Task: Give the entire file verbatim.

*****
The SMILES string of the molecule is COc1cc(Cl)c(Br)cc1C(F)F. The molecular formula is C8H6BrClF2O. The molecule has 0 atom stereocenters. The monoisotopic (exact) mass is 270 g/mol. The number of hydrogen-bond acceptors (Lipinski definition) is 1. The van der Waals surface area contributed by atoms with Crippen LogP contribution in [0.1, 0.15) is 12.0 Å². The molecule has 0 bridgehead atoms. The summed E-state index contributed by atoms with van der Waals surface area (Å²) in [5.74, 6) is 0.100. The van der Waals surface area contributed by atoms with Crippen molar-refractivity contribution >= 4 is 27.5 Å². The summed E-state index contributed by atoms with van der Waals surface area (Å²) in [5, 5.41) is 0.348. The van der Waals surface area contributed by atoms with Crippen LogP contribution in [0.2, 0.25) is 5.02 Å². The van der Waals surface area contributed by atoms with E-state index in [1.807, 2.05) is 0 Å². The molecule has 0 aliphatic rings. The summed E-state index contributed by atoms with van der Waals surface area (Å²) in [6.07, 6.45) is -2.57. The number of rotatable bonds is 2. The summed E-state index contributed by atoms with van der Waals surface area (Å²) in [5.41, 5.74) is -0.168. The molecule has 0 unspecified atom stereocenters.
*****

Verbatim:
The SMILES string of the molecule is COc1cc(Cl)c(Br)cc1C(F)F. The molecular formula is C8H6BrClF2O. The molecule has 0 atom stereocenters. The monoisotopic (exact) mass is 270 g/mol. The number of hydrogen-bond acceptors (Lipinski definition) is 1. The van der Waals surface area contributed by atoms with Crippen LogP contribution in [0.1, 0.15) is 12.0 Å². The molecule has 0 bridgehead atoms. The summed E-state index contributed by atoms with van der Waals surface area (Å²) in [5.74, 6) is 0.100. The van der Waals surface area contributed by atoms with Crippen molar-refractivity contribution >= 4 is 27.5 Å². The summed E-state index contributed by atoms with van der Waals surface area (Å²) in [5, 5.41) is 0.348. The van der Waals surface area contributed by atoms with Crippen LogP contribution in [0.2, 0.25) is 5.02 Å². The van der Waals surface area contributed by atoms with E-state index in [1.807, 2.05) is 0 Å². The molecule has 0 aliphatic rings. The summed E-state index contributed by atoms with van der Waals surface area (Å²) in [6.07, 6.45) is -2.57. The number of rotatable bonds is 2. The summed E-state index contributed by atoms with van der Waals surface area (Å²) in [5.41, 5.74) is -0.168. The molecule has 0 unspecified atom stereocenters.